An interview of Charles Alan conducted 1973 February 17, by Paul Cummings, for the Archives of American Art. Alan reminisces about his sister, Aline Saarinen. He touches upon her educational background; her work for "Art News" magazine and the "New York Times"; and research for her book, "The Proud Possessors," and an unpublished biography of Stanford White. He discusses Saarinen's television career with NBC News; and her relationships with Edgar Kaufman, Jr., Joseph Louchheim, John McAndrew, Elizabeth Shaw, Frank Stanton and others. Alan also comments on Eero Saarinen's personality, architectural projects, and work methods.
Biographical / Historical:
Charles Alan (1908?-1975) was an art dealer from New York, New York. Attended Horace Mann School, graduating in 1924, and Yale School of Drama in 1925. Worked as a set designer for MGM and Warner Brothers. In 1930, became a theatrical set designer and director. After serving in the Army in World War II, he worked for Edith Halpert at the Downtown Gallery. In 1952, he opened the Charles Alan Gallery, specializing in contemporary art. Alan closed the gallery in 1970 to become a private dealer.
Originally recorded on 1 sound tape reel. Reformatted in 2010 as 1 digital wav file. Duration is 1 hrs., 6 min.
This interview is part of the Archives' Oral History Program, started in 1958 to document the history of the visual arts in the United States, primarily through interviews with artists, historians, dealers, critics and others.
Art critics -- New York (State) -- New York -- Interviews Search this
Willis' correspondence with Edgar J. Kaufmann, Jr., architectural historians, and librarians concerning the preparation of a bibliography of Kaufmann's writings, sponsored by the Buell Center for the Study of American Architecture, Columbia University, to be published by Architectural History Foundation.
Biographical / Historical:
Kaufmann and Willis are architectural historians.
Donated by Alfred Willis, 1993.
Use of original papers requires an appointment and is limited to the Archives' Washington, D.C., Research Center. Contact Reference Services for more information.
The Avis Berman research material on art dealer and curator Katharine Kuh measures 3.6 linear feet and dates from 1939 to 2006. The materials were compiled by art historian Avis Berman in preparing Katharine Kuh's memoir, which was published posthumously as My Love Affair with Modern Art: Behind the Scenes with a Legendary Curator. The collection includes Katharine Kuh's files; Kuh's drafts, manuscripts and interviews for her memoir; and Avis Berman's files relating to the book's publication, and memorabilia. Series 5 is regarding the reissue of The Artist's Voice: Talks with Seventeen Modern Artists by Katharine Kuh, published by De Capo Press. Included are drafts, correspondence, agreements and permissions, reviews, photographs of artwork, and administrative records.
Scope and Content Note:
The Avis Berman research material on art dealer and curator Katharine Kuh measures 3.6 linear feet and dates from 1939 to 2006. The materials were compiled by art historian Avis Berman in preparing Katharine Kuh's memoir, which was published posthumously as My Love Affair with Modern Art: Behind the Scenes with a Legendary Curator. The collection includes Katharine Kuh's files; Kuh's drafts, manuscripts and interviews for her memoir; and Avis Berman's files relating to the book's publication. Also included is memorabilia.
The Katharine Kuh files contain correspondence; exhibition files; writings and notes; and Kuh's interview with Lily Harmon on J. B. Neumann. Correspondents include Walter Arensberg, Marcel Duchamp, and Edgar Kaufmann. Also included is the scattered correspondence of Daniel Catton Rich with Walter Arensberg, Chester Dale, Katharine Kuh, Samuel Marx, and others. Exhibition files pertain to exhibitions curated by Katharine Kuh for the Louise and Walter Arensberg Collection and one-man shows for Rico Lebrun and Mark Tobey, respectively.
Sorting Out and Summing Up: Episodes in An Art Odyssey contains Katharine Kuh's draft versions of book chapters; her manuscripts and interviews; and drafts of chapters that were not incorporated in the published memoir. Also included are manuscripts for the memoir and an annotated version of Avis Berman's interview with Kuh.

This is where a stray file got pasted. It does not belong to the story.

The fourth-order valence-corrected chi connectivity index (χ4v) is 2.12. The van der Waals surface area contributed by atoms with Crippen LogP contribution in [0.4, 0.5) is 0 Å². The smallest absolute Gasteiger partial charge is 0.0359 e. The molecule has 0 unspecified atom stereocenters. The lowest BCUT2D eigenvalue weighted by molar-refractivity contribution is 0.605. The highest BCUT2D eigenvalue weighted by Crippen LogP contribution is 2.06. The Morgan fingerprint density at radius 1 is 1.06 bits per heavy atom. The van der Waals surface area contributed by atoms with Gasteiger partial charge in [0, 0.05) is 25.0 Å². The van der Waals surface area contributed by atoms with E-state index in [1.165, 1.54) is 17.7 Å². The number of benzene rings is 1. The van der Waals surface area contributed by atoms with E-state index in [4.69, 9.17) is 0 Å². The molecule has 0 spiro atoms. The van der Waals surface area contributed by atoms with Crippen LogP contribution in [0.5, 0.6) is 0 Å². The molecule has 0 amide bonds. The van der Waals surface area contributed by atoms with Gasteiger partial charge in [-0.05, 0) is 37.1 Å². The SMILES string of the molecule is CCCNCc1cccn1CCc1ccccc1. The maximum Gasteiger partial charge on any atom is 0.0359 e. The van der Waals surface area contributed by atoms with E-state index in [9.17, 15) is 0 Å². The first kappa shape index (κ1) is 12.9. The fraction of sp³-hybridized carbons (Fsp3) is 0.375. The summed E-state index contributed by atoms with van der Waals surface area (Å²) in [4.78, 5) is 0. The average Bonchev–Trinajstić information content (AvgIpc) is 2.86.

The Avis Berman files include correspondence, writings, printed material, clippings, press releases, and miscellaneous printed material. Files document Berman's activities concerning the publication of the memoir.
Memorabilia consists of a monograph and a memorial booklet.
Also included is material regarding the reissue of Kuh's book The Artist's Voice: Talks With Seventeen Modern Artists in 2000. Berman collected the material as the literary executor of Kuh's estate. The files contain agreement and permission paperwork, correspondence, book drafts, and financial records.
The collection is arranged as 5 series:
Series 1: Katharine Kuh Files, 1944-2003 (Box 1; 0.4 linear feet)
Series 2: -- Sorting Out and Summing Up: Episodes in an Art Odyssey -- by Katharine Kuh, 1939-2006 (Boxes 1-3; 2.0 linear feet)
Series 3: Avis Berman Files, 1950s-2006 (Box 3; 0.6 linear feet)
Series 4: Memorabilia, 1976, 1977 (Box 3; 0.1 linear feet)
Series 5: Files Regarding -- The Artist's Voice: Talks With Seventeen Modern Artists -- Reissue (Boxes 4-5, 0.5 linear feet)
Writer and art historian, Avis Berman lives and works in New York City. Berman was a close friend of Katharine Kuh's and is Kuh's literary executor. Berman compiled Katharine Kuh's research materials for the memoir that she was working on at the time of her death; the book was subsequently published as My Love Affair with Modern Art: Behind the Scenes with a Legendary Curator in 2006.
Katharine Kuh (1904-1994) was a curator and art dealer born in St. Louis, Missouri. She received her Bachelor of Arts from Vassar College in 1925, where she studied art history under Alfred Barr. In 1928, she earned her Master's in Art History at the University of Chicago. As a graduate student, Kuh developed an interest in modern art, particularly the work of European artists.
Kuh married George Kuh, a businessman in 1930. She and Kuh divorced six years later.
In 1935, she established the Katharine Kuh Gallery in Chicago. The gallery was dedicated to featuring the works of contemporary European and American painters and sculptors, such as Alexander Archipenko, Alexei Jawlensky, Wassily Kandinsky, Gyorgy Kepes, Paul Klee, Gaston Lachaise, Fernand Léger, Carlos Mérida, Joan Miro, Lazlo Moholy-Nagy, Pablo Picasso, as well as Charles Biederman, Alexander Calder, Stuart Davis, and Isamu Noguchi, among others. The Katharine Kuh Gallery was one of the first galleries in Chicago to show photography as art. Kuh held exhibitions for Ansel Adams, Eliot Porter, Edward Weston, and she also showed the photographs of Gyorgy Kepes and Man Ray.